Peggy Whitson is America’s most experienced astronaut with 675 days in space. She just returned from her fourth orbital flight.
Axiom Space recently completed its second crewed spaceflight mission to and from the International Space Station via a SpaceX Dragon Capsule. Whitson, now director of human spaceflight at Axiom, served as mission commander for Ax-2.
CNBC’s “Manifest Space” podcast sits down Talk to the retired NASA astronaut about her return to space, the commercialization of human spaceflight, and her thoughts on the private space economy.
The following has been edited for length and clarity.
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Let’s talk about the mission, what did you accomplish and what was it like doing it as a private astronaut?
Of course, I would love to go to space. It’s like my second home. I want to go, but it’s really exciting for me to be a part of this ever-changing space age. That’s what makes this flight special to me. I like to think of it as an evolution where we’re changing the idea that humans belong in space. And, we have a purpose there. So, for me, it’s a bit different than my past sources.
You’re back on the space station, you’re the commander of the space station, and you’ve been there many times before. What’s it like to return as a visitor, for lack of anything better?
It’s a different perspective for me. I do have unique experiences. This is my first time commanding a launch vehicle. So that’s a novel part of the experience. As part of NASA astronauts, I have had many experiences where we swapped command responsibilities. So it’s just another aspect of it. The station master takes the lead on the station, and on the dragon, I take the lead. So it’s just an interesting shift of roles and responsibilities depending on where you are. But it’s nice to be back there and see this place. Some things are in the same place as I left them. …even some of the bags have my handwriting on them.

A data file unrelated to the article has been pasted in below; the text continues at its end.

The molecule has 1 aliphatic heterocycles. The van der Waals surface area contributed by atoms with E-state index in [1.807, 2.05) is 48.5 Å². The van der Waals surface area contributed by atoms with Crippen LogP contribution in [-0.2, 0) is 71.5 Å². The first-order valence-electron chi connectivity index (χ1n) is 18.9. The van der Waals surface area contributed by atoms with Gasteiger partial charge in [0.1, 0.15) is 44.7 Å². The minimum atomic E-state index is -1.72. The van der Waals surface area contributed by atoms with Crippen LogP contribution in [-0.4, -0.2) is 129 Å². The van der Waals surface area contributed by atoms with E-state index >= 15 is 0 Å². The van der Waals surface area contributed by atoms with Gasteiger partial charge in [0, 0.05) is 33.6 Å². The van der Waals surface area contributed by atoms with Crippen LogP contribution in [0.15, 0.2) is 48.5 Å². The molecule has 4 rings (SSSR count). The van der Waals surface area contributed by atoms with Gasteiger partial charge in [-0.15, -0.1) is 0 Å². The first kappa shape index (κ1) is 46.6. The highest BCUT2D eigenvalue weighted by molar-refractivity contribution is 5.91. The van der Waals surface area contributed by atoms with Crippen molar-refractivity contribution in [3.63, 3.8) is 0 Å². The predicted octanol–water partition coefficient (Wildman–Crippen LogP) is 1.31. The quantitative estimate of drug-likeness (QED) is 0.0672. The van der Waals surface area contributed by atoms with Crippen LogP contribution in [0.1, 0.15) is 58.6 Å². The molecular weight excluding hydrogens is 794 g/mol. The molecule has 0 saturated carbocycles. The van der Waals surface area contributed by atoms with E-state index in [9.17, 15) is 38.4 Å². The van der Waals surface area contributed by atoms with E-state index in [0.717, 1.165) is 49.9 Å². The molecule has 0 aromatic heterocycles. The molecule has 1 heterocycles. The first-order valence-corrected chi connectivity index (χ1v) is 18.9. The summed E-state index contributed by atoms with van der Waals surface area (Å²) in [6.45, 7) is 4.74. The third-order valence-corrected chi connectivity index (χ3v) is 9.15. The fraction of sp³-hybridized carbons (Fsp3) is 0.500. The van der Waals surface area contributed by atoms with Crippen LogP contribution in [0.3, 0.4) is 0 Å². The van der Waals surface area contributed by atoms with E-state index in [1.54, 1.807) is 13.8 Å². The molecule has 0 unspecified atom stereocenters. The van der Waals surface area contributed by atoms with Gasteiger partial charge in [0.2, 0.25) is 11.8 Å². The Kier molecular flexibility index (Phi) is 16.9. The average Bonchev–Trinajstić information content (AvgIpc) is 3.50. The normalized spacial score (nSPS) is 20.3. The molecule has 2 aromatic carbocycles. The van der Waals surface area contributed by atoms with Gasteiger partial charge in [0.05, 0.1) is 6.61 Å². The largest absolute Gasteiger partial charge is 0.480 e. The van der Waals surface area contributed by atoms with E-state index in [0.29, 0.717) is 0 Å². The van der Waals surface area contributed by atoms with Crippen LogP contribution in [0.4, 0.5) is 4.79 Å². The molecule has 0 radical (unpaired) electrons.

You have now flown multiple spaceships and rockets. What’s it like to work with SpaceX? What was it like to fly in Dragon and launch from Falcon 9 vs. Soyuz or Space Shuttle?
On the Dragon, I love the crew interface and the displays because they integrate the data and the program, and it makes it easy for my user perspective to really understand what’s going on, what’s going on, and align with the vehicle. So it’s very exciting. Landing on water is definitely better than landing on the ground. There is a lot less rolling around.
How fast do you think human spaceflight is becoming more common, commercial and accessible?
I think visits from many countries and individuals will increase. But I also think that as we start to develop the commercial side of the space station, it will also bring other companies that want to develop products, for example, pharmaceuticals or other things, aboard commercial space stations, so I’m excited about that future. Because of the Axiom — and NASA’s design, our space station is initially attached to the ISS, then built from there and departs before the ISS de-orbits in 2030 — (this) gives us the opportunity to have a really good proving ground and Open it up for access a little earlier.
Will you be doing more spaceflights like this?
Oh, I sure hope so.
How involved are you in the development of these commercial space stations? Or in terms of training around the future teams that will be performing these tasks? What is your day-to-day work with this space startup like?